Colonial Williamsburg® The Colonial Williamsburg Foundation's Official History and Citizenship Website

Page content
Reset text sizeResize text larger

June 27, 2006

What Was Life Like For Children On The Eve Of The American Revolution?

Through August 27, Colonial Williamsburg provides numerous exciting educational programs for children and their families through “A Kid’s Summer Program 2006.” The programs take place in Colonial Williamsburg’s Historic Area and they are offered seven days a week.

The programs center around two main themes--“The Collapse of the Royal Government: Life Goes On” and “Citizens At War: Life is Hard.” “The Collapse of the Royal Government: Life Goes On” focuses on the everyday occurrences in the lives of people during this confusing political period before the Revolutionary War.

The second theme, “Citizens At War: Life is Hard,” takes guests on a journey through life during the Revolutionary War, demonstrating how tradesmen’s lives were impacted, and how 18th-century Williamsburg residents dealt with war on a daily basis. Special programs that depict the daily lifestyles of both themes also are offered. One such summer program is “The Apprentice!” which takes a peek into colonial trades. The participants visit three different trade shops, and through this interactive experience learn what having this particular job entails. At the end of the tour, the participants choose what job most suits them, and with a pen stroke they sign away their fate on replica apprentice contracts.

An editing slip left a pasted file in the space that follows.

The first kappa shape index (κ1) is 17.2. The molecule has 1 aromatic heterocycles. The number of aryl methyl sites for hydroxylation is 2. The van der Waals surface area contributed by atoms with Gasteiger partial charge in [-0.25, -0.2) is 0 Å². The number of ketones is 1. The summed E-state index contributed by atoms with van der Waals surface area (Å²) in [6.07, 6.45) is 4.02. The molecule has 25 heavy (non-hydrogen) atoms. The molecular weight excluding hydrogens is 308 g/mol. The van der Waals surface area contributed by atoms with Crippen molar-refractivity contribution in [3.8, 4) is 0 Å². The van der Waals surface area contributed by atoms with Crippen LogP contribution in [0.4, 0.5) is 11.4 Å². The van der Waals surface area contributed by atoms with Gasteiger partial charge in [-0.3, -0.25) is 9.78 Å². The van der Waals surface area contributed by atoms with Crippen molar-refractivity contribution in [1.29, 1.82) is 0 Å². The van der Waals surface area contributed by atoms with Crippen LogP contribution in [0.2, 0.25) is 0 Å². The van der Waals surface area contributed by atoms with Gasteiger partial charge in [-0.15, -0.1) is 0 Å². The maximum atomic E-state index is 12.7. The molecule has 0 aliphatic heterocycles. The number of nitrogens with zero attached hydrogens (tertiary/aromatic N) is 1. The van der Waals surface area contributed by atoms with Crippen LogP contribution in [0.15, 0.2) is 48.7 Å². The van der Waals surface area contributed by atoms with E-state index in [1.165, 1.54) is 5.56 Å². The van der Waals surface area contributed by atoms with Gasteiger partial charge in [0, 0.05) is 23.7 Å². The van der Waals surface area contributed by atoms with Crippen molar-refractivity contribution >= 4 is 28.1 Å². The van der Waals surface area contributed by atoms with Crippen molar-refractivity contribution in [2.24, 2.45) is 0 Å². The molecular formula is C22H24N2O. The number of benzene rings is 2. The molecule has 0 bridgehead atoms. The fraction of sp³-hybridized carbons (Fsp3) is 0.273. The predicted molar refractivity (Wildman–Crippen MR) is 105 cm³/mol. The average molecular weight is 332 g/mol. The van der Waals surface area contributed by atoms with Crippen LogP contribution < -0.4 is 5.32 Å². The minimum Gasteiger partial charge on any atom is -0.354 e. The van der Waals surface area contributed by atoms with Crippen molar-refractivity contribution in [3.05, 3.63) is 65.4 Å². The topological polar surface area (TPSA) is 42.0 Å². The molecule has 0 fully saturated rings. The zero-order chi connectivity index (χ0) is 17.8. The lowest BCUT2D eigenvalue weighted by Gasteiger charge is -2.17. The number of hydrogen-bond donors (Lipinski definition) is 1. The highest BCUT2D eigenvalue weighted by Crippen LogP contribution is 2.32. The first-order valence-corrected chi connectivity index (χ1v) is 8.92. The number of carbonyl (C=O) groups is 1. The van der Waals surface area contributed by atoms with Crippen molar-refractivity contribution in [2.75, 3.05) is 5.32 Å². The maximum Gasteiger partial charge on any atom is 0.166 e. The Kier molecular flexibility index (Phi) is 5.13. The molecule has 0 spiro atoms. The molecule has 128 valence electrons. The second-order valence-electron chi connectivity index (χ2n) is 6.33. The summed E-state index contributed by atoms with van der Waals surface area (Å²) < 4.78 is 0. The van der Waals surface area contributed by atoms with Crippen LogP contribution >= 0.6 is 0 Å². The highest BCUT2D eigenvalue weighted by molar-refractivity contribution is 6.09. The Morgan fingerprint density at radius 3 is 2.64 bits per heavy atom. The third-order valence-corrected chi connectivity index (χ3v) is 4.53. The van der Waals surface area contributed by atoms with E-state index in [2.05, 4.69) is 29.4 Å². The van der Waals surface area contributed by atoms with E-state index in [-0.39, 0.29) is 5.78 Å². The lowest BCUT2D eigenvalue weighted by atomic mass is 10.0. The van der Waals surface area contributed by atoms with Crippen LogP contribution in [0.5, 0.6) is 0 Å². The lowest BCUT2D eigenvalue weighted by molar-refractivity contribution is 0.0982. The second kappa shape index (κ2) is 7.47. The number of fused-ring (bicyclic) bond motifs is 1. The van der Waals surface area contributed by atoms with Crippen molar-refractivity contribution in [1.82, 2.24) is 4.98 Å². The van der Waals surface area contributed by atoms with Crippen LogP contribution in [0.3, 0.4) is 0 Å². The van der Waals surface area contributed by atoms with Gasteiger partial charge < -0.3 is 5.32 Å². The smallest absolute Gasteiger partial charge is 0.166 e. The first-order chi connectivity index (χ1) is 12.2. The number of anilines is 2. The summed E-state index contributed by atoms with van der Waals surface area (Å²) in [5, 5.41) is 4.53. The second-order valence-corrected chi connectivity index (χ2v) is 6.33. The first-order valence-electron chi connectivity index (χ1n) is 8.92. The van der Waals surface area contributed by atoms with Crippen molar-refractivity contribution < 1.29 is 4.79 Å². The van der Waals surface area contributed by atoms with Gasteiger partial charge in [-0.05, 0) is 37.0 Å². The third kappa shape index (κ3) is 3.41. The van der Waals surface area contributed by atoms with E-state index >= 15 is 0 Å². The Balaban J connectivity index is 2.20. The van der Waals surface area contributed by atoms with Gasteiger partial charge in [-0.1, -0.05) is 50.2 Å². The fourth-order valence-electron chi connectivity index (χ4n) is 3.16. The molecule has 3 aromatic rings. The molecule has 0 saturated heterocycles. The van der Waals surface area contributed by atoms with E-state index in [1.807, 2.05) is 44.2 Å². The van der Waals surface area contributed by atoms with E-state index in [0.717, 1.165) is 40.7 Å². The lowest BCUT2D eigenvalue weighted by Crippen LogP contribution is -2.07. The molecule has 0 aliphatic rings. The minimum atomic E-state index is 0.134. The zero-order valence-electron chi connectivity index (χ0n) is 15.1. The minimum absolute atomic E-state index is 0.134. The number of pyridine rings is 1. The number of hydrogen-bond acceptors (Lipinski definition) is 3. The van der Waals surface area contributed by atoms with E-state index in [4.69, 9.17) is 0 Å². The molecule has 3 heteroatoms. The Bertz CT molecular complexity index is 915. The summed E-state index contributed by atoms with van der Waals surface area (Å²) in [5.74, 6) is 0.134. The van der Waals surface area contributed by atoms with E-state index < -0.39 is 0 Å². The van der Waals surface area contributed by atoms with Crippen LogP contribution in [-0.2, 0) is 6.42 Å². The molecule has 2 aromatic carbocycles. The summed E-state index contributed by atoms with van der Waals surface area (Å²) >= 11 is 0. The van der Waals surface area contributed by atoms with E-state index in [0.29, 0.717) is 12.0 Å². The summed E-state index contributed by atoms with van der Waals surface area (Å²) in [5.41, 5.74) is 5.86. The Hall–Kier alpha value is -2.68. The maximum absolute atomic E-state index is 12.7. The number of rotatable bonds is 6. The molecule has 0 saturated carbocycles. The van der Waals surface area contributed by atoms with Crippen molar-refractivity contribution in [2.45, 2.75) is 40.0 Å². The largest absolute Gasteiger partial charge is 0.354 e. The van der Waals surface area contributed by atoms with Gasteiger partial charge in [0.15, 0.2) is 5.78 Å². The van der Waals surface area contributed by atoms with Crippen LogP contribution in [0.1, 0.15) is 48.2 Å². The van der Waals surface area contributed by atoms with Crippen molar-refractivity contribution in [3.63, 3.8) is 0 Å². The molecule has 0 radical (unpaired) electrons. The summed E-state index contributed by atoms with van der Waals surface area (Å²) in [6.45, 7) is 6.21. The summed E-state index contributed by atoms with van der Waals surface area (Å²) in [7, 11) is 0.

The programs are run on specific days, and a schedule of these events can be obtained at the Visitor Center. The schedule includes:

The Collapse of the Royal Government: Life Goes On.

  • Colonial Garden- Stop by and see what’s up in the garden, then lend a hand with the work. (Open daily, weather permitting)
  • Wythe House –“George Wythe, Quiet Patriot and Man of Science.” George Wythe was a lawyer, teacher, patriot and lifelong learner. His finest student, Thomas Jefferson, said of him, “No man ever left behind him a character more venerated than George Wythe.” Come and see what he meant. (Closed Tuesdays-See Special Programs)
  • Geddy House–“Silver and Success.” Experience his “sterling” family and successful business and find out how they are affected by the recent troubles. (Closed Wednesdays)
  • Magazine–“A Hub of Military Activity.” A quiet place in times of peace, the Magazine is very busy as the conflict builds. Are you prepared for the war? (9 a.m.-4:30 p.m.)
  • Randolph House–“To Run or Stay, A Question of Freedom.” Free and enslaved Virginians are debating what it means to be free. When the master of the house, Peyton Randolph, dies in Philadelphia, he is accompanied by his servant Johnny, who fears that he and other slaves may be sold. Learn how the question of freedom becomes even more important when Lord Dunmore offers freedom to slaves of rebel masters. (Closed Sundays)
  • Powell House –“Benjamin Powell, From Carpenter to Gentleman.” Visit the Powell House and experience the rhythm of the day and the Powell’s at play. (Closed Mondays)
  • Great Hopes Plantation –“Land and Slaves.” Most free and enslaved families in Virginia lived on small farms like the one at Great Hopes. Learn how Pompey, Molly Roberts, Sukey and other enslaved people lived and worked with their young middling masters, Benjamin and Sarah Valentine. Find out how they are affected by the events taking shape in Williamsburg and beyond. (Closed Wednesdays)

    Citizens At War: Life is Hard.

  • Colonial Garden. With so many men away fighting, the gardeners need your help. Stop by and see what chores need to be accomplished. (Open daily, weather permitting)